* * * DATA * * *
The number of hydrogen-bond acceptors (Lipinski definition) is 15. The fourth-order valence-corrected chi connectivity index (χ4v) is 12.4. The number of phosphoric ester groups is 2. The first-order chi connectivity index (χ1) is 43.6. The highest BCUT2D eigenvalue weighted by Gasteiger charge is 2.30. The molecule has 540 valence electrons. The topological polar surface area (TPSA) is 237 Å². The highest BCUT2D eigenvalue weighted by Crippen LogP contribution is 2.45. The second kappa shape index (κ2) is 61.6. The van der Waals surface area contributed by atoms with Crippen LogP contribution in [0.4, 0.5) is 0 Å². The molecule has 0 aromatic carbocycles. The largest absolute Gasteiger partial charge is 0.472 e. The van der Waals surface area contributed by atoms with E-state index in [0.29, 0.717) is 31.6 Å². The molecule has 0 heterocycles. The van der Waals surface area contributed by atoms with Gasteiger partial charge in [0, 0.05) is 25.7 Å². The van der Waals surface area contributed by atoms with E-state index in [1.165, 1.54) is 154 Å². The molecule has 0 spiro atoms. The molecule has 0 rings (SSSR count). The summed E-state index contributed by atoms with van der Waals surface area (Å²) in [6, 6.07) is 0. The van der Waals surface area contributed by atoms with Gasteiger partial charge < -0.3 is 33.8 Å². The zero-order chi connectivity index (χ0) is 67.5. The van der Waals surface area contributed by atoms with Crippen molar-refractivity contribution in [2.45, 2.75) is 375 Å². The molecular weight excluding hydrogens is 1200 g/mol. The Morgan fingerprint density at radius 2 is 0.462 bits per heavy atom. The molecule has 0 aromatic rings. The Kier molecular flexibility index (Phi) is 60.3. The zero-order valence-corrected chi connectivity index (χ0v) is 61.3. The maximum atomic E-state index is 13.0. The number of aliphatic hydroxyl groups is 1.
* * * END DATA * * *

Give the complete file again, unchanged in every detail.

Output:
The number of hydrogen-bond acceptors (Lipinski definition) is 15. The fourth-order valence-corrected chi connectivity index (χ4v) is 12.4. The number of phosphoric ester groups is 2. The first-order chi connectivity index (χ1) is 43.6. The highest BCUT2D eigenvalue weighted by Gasteiger charge is 2.30. The molecule has 540 valence electrons. The topological polar surface area (TPSA) is 237 Å². The highest BCUT2D eigenvalue weighted by Crippen LogP contribution is 2.45. The second kappa shape index (κ2) is 61.6. The van der Waals surface area contributed by atoms with Crippen LogP contribution in [0.4, 0.5) is 0 Å². The molecule has 0 aromatic carbocycles. The largest absolute Gasteiger partial charge is 0.472 e. The van der Waals surface area contributed by atoms with E-state index in [0.29, 0.717) is 31.6 Å². The molecule has 0 heterocycles. The van der Waals surface area contributed by atoms with Gasteiger partial charge in [0, 0.05) is 25.7 Å². The van der Waals surface area contributed by atoms with E-state index in [1.165, 1.54) is 154 Å². The molecule has 0 spiro atoms. The molecule has 0 rings (SSSR count). The summed E-state index contributed by atoms with van der Waals surface area (Å²) in [6, 6.07) is 0. The van der Waals surface area contributed by atoms with Gasteiger partial charge < -0.3 is 33.8 Å². The zero-order chi connectivity index (χ0) is 67.5. The van der Waals surface area contributed by atoms with Crippen molar-refractivity contribution in [2.45, 2.75) is 375 Å². The molecular weight excluding hydrogens is 1200 g/mol. The Morgan fingerprint density at radius 2 is 0.462 bits per heavy atom. The molecule has 0 aromatic rings. The Kier molecular flexibility index (Phi) is 60.3. The zero-order valence-corrected chi connectivity index (χ0v) is 61.3. The maximum atomic E-state index is 13.0. The number of aliphatic hydroxyl groups is 1.